The vision of the technology-powered metropolis of the future is being sold with images that bear little resemblance to the real world.
But no one seems able to agree on what a smart city actually is. Are they “the intersection of digital technology, disruptive innovation and urban environments”? Or “a place where traditional networks and services are made more efficient with the use of digital and telecommunication technologies”? To some, they’re a revolutionary “blueprint for the 21st-century urban neighborhood” that merges the “physical and digital realms.”
There is one thing everyone throwing their hat into this ring does agree on: The smart city market will be worth a lot of money. One study pegged this figure at $238 billion globally by 2025.
But for the most part, at this point smart cities are just pictures accompanied by hot air and marketing verbiage. Despite some stylistic difference, these images all speak the same basic language—sleek and a bit soulless, but striking enough to perk up any boardroom. Let’s take a little tour into the technocrat brain.
Perhaps the most well-known smart city project is Google sibling company Sidewalk Labs’ experiment in Quayside, Toronto. This 12-acre waterfront development is supposed to represent the answer to former Google executive chair Eric Schmidt’s question: What would Google do “if someone would just give us a city and put us in charge”?
For many months, Sidewalk was a little hesitant to reveal the inner workings of what “being in charge” would actually look like. But this week, the company dropped a 1,500-page master plan for the city-within-a-city, full of elaborately detailed renderings of future Quaysiders romping amid the site’s wooden skyscrapers. Like the bucolic visions of spinning rural space-habitats from 1970s futurism, these are scenes of a world where a familiar-looking future has already arrived. Everything is built, and a “virtuous cycle” of growth has turned Quayside into a beautiful place to live: There are plants and trees and dogs everywhere, people sailing and flying kites, and crowds of people strolling unhurriedly down the esplanade of a lush garden city. The most high-tech thing on display here is a kayak. Whatever technology present here diffuses into the background, and a sense of “community” is front and center.
Sidewalk’s trick is making it look like they’re doing something they’re not, like making a neighborhood instead of building a huge behavioral data farm.
Other technologists aren’t nearly as subtle.
Just look at this thing. Taken from Deloitte’s 2015 Smart Cities report, this graphic gathers up several disparate “smart” industries and bolts them together on an “exponential growth trajectory” that takes Moore’s Law—that speed and capacity of computers double every two years—as a historical constant. The interactions between these technologies are not entirely clear (how do 3D-printed aircraft parts play off water purification?), other than they’re all “futuristic.” The point isn’t to provide a realistic assessment of these technologies, but to show that technological progress is taking society itself for a ride.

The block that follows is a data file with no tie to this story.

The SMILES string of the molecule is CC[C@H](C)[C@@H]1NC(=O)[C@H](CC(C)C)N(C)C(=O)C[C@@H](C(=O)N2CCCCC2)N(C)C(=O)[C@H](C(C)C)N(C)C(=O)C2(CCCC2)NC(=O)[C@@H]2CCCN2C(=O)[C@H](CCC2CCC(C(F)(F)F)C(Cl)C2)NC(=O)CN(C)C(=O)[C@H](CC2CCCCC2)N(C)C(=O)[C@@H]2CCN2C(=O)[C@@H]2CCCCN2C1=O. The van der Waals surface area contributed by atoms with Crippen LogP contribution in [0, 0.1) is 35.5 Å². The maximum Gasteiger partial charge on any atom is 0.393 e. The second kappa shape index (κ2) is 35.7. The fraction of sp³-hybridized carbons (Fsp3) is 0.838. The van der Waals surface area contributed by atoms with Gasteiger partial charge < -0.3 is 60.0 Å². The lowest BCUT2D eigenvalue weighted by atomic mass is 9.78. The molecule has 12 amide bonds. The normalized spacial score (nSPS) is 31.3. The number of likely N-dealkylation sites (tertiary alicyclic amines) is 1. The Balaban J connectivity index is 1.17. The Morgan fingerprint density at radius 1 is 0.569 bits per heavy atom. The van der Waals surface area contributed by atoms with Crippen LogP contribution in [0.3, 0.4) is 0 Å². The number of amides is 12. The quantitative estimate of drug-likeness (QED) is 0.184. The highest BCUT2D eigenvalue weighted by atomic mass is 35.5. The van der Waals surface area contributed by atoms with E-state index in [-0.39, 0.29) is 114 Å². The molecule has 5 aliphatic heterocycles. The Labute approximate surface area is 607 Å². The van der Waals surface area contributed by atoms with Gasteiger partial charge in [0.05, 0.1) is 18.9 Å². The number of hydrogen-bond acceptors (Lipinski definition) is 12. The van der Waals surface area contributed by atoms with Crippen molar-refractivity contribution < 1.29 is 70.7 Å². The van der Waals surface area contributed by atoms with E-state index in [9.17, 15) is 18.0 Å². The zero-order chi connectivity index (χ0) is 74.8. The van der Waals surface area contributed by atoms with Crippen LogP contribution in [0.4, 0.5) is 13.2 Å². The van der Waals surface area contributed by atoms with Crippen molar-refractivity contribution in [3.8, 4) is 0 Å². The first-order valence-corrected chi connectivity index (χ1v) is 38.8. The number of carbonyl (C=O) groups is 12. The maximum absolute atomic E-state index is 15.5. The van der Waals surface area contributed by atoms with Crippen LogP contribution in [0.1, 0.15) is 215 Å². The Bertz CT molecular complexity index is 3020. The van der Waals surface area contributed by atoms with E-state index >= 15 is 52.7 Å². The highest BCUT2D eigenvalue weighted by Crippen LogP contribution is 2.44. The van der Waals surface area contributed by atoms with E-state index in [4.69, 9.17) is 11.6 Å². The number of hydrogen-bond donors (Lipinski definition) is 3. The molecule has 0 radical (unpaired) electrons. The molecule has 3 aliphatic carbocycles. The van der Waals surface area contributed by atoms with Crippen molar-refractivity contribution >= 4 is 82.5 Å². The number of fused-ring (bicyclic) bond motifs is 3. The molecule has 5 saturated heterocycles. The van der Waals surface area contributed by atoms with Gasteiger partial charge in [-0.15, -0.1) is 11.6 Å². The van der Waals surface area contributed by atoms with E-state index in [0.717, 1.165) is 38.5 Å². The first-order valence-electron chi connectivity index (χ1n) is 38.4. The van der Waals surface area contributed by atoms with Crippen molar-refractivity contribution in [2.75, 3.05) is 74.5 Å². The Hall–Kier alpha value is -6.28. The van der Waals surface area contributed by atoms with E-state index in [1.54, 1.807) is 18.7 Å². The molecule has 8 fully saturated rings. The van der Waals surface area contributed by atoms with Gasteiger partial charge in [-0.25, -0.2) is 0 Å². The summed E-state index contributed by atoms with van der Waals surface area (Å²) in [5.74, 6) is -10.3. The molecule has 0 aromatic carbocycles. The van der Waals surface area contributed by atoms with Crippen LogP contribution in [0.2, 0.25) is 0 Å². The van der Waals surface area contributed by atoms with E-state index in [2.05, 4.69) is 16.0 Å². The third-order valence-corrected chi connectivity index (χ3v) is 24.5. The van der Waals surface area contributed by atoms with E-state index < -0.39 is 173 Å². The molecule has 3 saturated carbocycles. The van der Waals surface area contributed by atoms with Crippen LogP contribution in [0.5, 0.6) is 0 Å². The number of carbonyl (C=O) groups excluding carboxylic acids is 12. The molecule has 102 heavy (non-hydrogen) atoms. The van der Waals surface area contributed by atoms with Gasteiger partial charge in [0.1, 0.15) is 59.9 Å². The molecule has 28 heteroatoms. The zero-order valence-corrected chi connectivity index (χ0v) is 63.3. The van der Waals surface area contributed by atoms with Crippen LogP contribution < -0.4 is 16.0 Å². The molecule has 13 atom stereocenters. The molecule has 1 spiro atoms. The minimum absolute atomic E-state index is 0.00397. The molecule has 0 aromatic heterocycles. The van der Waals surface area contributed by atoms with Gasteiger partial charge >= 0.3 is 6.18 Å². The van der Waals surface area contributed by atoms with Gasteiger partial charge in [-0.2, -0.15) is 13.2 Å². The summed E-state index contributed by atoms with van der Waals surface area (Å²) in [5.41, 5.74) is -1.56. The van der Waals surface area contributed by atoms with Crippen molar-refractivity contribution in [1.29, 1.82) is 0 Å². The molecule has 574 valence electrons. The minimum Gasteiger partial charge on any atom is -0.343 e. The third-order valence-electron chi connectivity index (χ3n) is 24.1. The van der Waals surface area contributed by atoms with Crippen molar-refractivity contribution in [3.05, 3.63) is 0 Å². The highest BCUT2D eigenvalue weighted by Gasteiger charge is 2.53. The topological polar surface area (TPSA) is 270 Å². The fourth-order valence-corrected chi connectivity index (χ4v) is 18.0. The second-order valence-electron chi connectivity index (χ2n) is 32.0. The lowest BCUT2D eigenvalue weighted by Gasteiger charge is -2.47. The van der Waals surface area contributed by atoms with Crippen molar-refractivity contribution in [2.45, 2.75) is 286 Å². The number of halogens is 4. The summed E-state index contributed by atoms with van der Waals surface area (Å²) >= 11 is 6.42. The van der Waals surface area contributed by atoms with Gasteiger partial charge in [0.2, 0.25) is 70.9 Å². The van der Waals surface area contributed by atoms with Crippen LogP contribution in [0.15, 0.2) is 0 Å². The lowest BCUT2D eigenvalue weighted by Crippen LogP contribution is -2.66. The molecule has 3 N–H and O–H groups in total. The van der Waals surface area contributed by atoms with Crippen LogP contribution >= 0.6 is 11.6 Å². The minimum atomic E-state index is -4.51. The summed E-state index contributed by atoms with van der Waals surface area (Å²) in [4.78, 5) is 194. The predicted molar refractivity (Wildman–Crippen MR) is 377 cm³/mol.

This fanatic belief that technology has society by the horns, or that it solves problems, has been dubbed technochauvinism by Meredith Broussard, author of the recent book Artificial Unintelligence: How Computers Misunderstand the World. Technochauvinism predicates itself on having all the answers—on being smart. And if being smart means having tech and the ability to use it, then the smart few can make a lot of money.
But since making money here requires not selling technology so much as selling the idea of a technological world-to-come, this graph isn’t enough. We need to see them in action. We need a representation of pure technology, infrastructure, capital-U Urbanism, with none of the messy stuff like people or community required.
That’s what this image is for. Compare this to Sidewalk Labs’ depiction of a busy urban street. Unlike that performatively human-oriented representation, here we’re looking with the god’s eye viewfrom nowhere, at a petri dish or discworld diagram of a city.
This image is extraordinarily popular, though it seems to have come out of nowhere (the earliest one I found is an uncredited upload on a re-hosting site in 2012). It shows up in the presentations of European think tanks, Indian government agencies, French telecoms, Uruguayan entrepreneurs, Gizmodo writers, American energy titans, and in countless market reports and write-ups. The city itself could be anywhere—universal by way of indistinguishability.
The city shown is stuffed with technological enhancements, none of which actually exist yet. But just like Deloitte’s graph and Sidewalk’s streetscape, what is being sold here is an idea of a smart city, crowning the exponential slope of runaway technological progress. The point of this idea is to give the vague, watery idea of technological progress a bit of real-life heft by packing any possible “future tech” into the head of a pin, where all problems have been solved and the technochauvinist scheme has been totally vindicated.
All these images are illusions of progress or spaces where progress can be hosted. Just as suburbs were sold to postwar America as an idea of living, the smart city is a vehicle to sell a focus-grouped future. But these marketing images aren’t selling smart cities to you and me—they’re made to demonstrate that the city is a place where profits stand to be made. The smart city isn’t a technological utopia, or an environmental lifeboat. It’s a few PowerPoint slides in a conference room demonstrating that there’s money to be made. And it’s coming to you soon.